Hello, everyone! Second scientist Lila here, pleased to be bringing you news of the avian variety. As a skilled scientist and avid biologist, I have been spending much time with the masked boobies that have graced our yardarm and headrig (you are undoubtedly familiar with these birds if you have been reading this blog regularly). I go and sit with them sometimes, and remain very still, occasionally emitting a squawk or two when it feels right. It has taken four weeks, and I do believe they have finally accepted me as one of their own. There are six of them now (seven if you count me), and they sit and watch the Seamans all day and night, discussing their observations with one another in a diplomatic, rather contemplative fashion; we are probably the first humans many of them have been this close to.
Their language is one of cacophonous squeaks, miniscule head tilts, and plumage ruffles, and I speak it quite well now. The boobies have much wisdom to share, and so I would like to take this opportunity to pass some of it on to those who read this blog. Without further ado, here is the life of S-301 from the eyes of a boat-bird:
The rolls of ocean this large piece of jetsam floats across continue to be long and high, so that I must extend my wings to keep my balance in my ever precarious position. The strange creatures below me, however, don't have wings. Instead, they meander thoughtfully about and use some sort of featherless, branchlike protrusions to grasp the outcroppings and protuberances of our sea-dwelling. With this, they are able to maintain 3 points of contact and stay surprisingly stable.I think if I had similar limbs I might be able to catch more flying fish.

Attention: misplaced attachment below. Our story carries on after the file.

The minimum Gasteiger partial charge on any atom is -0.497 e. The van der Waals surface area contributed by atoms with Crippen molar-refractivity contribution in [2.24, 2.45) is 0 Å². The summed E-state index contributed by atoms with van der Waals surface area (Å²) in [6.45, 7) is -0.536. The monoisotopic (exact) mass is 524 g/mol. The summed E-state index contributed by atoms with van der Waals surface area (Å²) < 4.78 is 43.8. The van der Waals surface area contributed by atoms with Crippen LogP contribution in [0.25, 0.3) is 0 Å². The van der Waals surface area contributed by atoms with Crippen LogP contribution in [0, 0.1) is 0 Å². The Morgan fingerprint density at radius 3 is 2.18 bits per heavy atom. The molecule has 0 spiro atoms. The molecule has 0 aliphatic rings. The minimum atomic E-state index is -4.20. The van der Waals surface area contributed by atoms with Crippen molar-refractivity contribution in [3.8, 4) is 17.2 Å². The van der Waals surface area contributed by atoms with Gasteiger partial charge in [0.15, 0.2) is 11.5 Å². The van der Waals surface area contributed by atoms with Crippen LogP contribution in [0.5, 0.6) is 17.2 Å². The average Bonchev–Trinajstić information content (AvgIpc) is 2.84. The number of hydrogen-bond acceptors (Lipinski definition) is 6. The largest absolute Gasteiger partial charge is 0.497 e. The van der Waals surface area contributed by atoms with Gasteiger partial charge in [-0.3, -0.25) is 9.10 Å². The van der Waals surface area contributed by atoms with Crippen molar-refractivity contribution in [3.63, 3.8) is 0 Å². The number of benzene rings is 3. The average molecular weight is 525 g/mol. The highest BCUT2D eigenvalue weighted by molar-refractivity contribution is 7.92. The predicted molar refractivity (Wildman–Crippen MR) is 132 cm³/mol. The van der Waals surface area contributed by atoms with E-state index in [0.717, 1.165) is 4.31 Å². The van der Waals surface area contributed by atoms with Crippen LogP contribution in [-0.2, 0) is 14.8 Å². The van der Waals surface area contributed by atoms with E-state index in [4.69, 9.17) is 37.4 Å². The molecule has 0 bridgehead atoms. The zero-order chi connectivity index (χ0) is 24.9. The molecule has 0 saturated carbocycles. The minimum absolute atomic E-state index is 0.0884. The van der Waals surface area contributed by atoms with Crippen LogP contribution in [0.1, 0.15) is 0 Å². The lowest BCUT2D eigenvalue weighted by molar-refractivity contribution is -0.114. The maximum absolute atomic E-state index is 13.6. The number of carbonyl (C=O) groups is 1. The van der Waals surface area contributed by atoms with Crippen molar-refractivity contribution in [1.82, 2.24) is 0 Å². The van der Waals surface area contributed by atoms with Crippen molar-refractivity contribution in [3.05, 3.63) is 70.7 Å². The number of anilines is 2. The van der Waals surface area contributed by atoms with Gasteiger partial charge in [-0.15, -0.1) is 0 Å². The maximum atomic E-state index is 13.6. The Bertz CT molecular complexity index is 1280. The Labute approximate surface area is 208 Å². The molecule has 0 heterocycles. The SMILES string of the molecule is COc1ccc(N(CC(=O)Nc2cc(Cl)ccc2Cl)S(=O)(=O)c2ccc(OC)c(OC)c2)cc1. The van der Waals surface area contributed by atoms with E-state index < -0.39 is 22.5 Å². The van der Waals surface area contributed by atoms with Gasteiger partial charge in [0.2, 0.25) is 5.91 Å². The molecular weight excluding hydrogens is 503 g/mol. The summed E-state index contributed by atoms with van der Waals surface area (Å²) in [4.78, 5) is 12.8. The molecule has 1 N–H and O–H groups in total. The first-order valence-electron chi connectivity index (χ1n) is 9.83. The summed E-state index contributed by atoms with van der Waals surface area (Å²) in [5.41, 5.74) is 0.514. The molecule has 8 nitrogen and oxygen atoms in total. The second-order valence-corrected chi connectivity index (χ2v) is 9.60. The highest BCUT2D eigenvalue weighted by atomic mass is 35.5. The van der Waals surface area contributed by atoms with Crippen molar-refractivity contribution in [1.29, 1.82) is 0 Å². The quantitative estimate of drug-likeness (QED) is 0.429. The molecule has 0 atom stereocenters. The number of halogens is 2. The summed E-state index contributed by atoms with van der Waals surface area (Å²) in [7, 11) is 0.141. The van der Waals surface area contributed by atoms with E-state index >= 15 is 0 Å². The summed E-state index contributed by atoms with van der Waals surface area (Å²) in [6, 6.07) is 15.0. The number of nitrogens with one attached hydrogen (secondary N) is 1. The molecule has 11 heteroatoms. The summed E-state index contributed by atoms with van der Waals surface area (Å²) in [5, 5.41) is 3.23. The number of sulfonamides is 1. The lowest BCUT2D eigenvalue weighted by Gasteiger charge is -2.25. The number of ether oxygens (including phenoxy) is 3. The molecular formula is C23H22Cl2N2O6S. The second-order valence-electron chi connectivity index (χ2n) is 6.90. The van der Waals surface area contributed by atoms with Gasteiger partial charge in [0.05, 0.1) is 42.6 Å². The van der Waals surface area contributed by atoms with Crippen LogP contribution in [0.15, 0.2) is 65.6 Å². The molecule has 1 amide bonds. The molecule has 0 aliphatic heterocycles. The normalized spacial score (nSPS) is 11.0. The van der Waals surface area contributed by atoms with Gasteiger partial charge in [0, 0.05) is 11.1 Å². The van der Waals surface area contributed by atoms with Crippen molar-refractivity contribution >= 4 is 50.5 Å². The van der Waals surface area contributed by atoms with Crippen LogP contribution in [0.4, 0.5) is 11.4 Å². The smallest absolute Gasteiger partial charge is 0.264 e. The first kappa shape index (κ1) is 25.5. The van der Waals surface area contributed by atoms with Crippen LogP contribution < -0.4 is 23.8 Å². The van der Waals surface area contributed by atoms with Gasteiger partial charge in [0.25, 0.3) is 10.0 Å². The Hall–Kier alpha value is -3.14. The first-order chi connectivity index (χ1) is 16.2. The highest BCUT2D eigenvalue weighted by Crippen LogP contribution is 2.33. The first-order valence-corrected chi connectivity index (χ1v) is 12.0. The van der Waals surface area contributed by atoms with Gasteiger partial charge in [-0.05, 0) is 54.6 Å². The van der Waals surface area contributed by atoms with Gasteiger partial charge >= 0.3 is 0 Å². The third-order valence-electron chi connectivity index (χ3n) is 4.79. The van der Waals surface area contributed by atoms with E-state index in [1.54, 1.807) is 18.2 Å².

The weird, bald animals that inhabit this vessel occasionally exhibit a squawking of their own, although it sounds very different than ours. There was quite a commotion several hours ago; the day star sank into the water and the sky was dark. The things on the flotsam were standing all together with a weird bend in their necks, so they could observe upwards. I can only guess they were examining the points of silver in the sky (the nature of which my brethren and I discuss often; I am sure they must be very far away flying fish, because otherwise why would anyone stare at them with such fervor?). Every once in a while a long, skinny light beam would shoot from the bald things to the sky-fish, marking out certain ones, or small groups of them? Every few minutes, one of the flying fish in the sky would leap out of the sky and fall towards the water. When this happened, the creatures on deck would let out large, long exhales, and jump up and down and point. Perhaps they think the fish will fall close to them and they will get an easy meal? One such fish flew for so long across the sky, with a tail longer than I have seen on any fish before. This excited the creatures more than anything.
The one who thinks she is a bird (she often sits near us and makes strange noises, mocking us) has told us that her kind is called "say-lor." She also mentioned that it's her mom's birthday, and that she misses her best friend Rosalie.
- Masked Booby #4 (Interpreted and scribed by 2nd Scientist Lila Glansberg)